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User Interface Generation Tools: Silver Bullet or Fool's Gold?

User interface generation tools are something that has always been dear to my heart

User interface generation tools are something that has always been dear to my heart. I've enjoyed using them and have been fortunate enough to work on developing them. However, there's a huge tar pit to be avoided when using them on projects that I see people heading towards over and over again.

The problem crops up when one tries to automatically generate GUIs from a model. It doesn't matter what the model is; once upon a time it was a CORBA IDL or a relational database schema, today it's more likely to be a UML model, WSDL schema, RESTful API, or whatever the API du-jour happens to be.

The tool is pointed towards the model's metadata, wizards are launched, and, hey, presto. Alakazam, a brace of fully compliable screens are kicked out in seconds. Things are looking good so far - the application can connect to the messy backend, the GUIs will list elements with trees or tables of child elements, windows are peppered with Add/Edit/Remove buttons, typed attributes are turned into appropriate controls, and it looks like the project is off to a flying start. But beware - this is the same false feeling of well-being that occurs when walking downwind of a fast food restaurant on an empty stomach.

The first problem is that code-generated GUIs are just that - they look and operate as though they are, well, generated by a machine. I feel strongly that GUI software is more art than science, and that the GUI is the most important piece of any application. Musicians use technology to create sounds; animation studios to give life to cartoon characters; however the software's job is to let the artist get on with the job and facilitate the task, not replace them.

The problem with code-generated GUIs is when changes are required. The tool either has a zillion code-generation options that have to be mastered to tweak its output, or more likely you have to tell your users you can't change something awkward or clumsy because that's how the tool made it. This frustrates any skilled GUI developer who looks at the generated code and knows he is perfectly able to change it, but it's forbidden because it can't be round-tripped and would break the link from the model to the GUI.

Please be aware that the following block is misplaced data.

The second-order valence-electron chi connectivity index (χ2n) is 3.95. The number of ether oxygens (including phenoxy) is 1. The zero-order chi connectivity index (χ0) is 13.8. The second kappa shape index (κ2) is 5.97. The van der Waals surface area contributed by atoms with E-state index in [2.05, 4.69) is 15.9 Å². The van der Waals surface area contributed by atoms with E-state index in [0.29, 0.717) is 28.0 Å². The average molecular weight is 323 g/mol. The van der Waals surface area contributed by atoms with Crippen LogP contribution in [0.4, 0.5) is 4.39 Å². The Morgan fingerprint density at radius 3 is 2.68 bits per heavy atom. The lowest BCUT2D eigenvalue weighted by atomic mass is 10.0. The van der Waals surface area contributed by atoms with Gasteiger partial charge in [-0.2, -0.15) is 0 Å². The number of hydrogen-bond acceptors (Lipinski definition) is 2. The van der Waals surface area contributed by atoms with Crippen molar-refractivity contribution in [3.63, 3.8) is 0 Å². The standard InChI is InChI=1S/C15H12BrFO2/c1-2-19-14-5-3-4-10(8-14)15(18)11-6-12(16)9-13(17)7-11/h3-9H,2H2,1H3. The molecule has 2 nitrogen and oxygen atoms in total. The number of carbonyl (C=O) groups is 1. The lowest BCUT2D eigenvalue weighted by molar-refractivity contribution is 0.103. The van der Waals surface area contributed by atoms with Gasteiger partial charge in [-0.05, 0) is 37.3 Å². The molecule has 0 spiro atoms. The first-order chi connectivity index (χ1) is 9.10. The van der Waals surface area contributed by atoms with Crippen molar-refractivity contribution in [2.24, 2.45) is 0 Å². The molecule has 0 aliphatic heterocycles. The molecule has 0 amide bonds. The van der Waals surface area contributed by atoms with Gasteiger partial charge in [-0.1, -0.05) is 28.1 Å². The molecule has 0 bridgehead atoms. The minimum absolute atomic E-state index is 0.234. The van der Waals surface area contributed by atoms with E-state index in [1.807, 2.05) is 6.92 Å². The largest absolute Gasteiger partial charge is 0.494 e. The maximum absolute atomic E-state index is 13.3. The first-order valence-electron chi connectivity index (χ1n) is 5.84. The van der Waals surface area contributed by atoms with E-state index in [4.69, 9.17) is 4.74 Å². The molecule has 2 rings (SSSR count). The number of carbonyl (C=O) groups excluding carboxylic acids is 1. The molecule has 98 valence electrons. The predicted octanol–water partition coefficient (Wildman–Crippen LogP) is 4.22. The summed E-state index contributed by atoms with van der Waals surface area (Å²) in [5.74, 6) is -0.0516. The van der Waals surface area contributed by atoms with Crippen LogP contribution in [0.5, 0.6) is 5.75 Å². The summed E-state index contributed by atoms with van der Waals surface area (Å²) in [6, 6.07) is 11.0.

At this point a standoff occurs between those who think that the model is the center of the universe and those who think that the GUI is more important. I'm firmly in the latter camp - I don't dislike modelling, but it's just a means to an end. The GUI developer has to have total and utter freedom to design something that is totally unconstrained in how it looks or behaves, how it navigates windows, how it reports errors, and so forth.

This has happened because we as an industry create new API protocols so fast that application developers are constantly chasing a shooting star looking for delivery shortcuts. Projects that start out backing one particular language, platform, and backend often find that by the time they're ready to ship the industry has moved on and their once state-of-the-art software looks obsolete.

However, rather than take this approach, I believe that the best route is to hold to the course and focus on the usability of the application and have first-class UI designers on your project to create something that looks like it's been built by developers who care about their user's experience and the beauty of their user interface, rather than the underlying data model. There is nothing wrong with code generation tools, however they should be viewed as cheap furniture - they'll hold up for a short period of time after which they'll bend/warp and crack before they need to be thrown away.  Great if you have a system to build with a short shelf life, however if the software is to have any longevity and you have a choice between investing in modellers who swear by code generation tools, or good developers who have the skill and knowledge to create good applications, for the sake of the user, back the latter.

More Stories By Joe Winchester

Joe Winchester, Editor-in-Chief of Java Developer's Journal, was formerly JDJ's longtime Desktop Technologies Editor and is a software developer working on development tools for IBM in Hursley, UK.

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